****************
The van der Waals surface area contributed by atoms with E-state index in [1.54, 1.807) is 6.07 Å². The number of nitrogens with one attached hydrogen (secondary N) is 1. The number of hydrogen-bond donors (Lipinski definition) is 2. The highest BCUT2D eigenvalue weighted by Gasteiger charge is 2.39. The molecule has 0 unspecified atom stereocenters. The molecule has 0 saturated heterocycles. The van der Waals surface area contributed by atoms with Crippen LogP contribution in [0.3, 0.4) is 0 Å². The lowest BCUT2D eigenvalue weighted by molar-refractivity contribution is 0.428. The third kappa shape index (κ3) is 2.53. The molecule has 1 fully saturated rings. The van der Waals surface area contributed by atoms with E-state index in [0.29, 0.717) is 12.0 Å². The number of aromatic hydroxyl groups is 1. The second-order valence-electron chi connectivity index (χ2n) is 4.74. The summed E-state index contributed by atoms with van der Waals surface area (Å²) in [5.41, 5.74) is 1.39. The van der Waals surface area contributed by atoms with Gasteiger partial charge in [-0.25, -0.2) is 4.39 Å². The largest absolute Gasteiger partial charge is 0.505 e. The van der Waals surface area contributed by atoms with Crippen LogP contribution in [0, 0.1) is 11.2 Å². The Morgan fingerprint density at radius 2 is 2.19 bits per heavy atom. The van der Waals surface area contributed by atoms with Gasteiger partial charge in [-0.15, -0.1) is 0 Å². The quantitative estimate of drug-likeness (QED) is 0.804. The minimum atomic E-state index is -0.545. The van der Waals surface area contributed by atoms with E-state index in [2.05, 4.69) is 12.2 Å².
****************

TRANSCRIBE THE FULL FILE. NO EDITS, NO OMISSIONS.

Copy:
The van der Waals surface area contributed by atoms with E-state index in [1.54, 1.807) is 6.07 Å². The number of nitrogens with one attached hydrogen (secondary N) is 1. The number of hydrogen-bond donors (Lipinski definition) is 2. The highest BCUT2D eigenvalue weighted by Gasteiger charge is 2.39. The molecule has 0 unspecified atom stereocenters. The molecule has 0 saturated heterocycles. The van der Waals surface area contributed by atoms with Crippen LogP contribution in [0.3, 0.4) is 0 Å². The lowest BCUT2D eigenvalue weighted by molar-refractivity contribution is 0.428. The third kappa shape index (κ3) is 2.53. The molecule has 1 fully saturated rings. The van der Waals surface area contributed by atoms with E-state index in [0.29, 0.717) is 12.0 Å². The number of aromatic hydroxyl groups is 1. The second-order valence-electron chi connectivity index (χ2n) is 4.74. The summed E-state index contributed by atoms with van der Waals surface area (Å²) in [5.41, 5.74) is 1.39. The van der Waals surface area contributed by atoms with Gasteiger partial charge in [-0.25, -0.2) is 4.39 Å². The largest absolute Gasteiger partial charge is 0.505 e. The van der Waals surface area contributed by atoms with Crippen LogP contribution in [0, 0.1) is 11.2 Å². The Morgan fingerprint density at radius 2 is 2.19 bits per heavy atom. The van der Waals surface area contributed by atoms with Gasteiger partial charge in [-0.15, -0.1) is 0 Å². The quantitative estimate of drug-likeness (QED) is 0.804. The minimum atomic E-state index is -0.545. The van der Waals surface area contributed by atoms with E-state index in [2.05, 4.69) is 12.2 Å².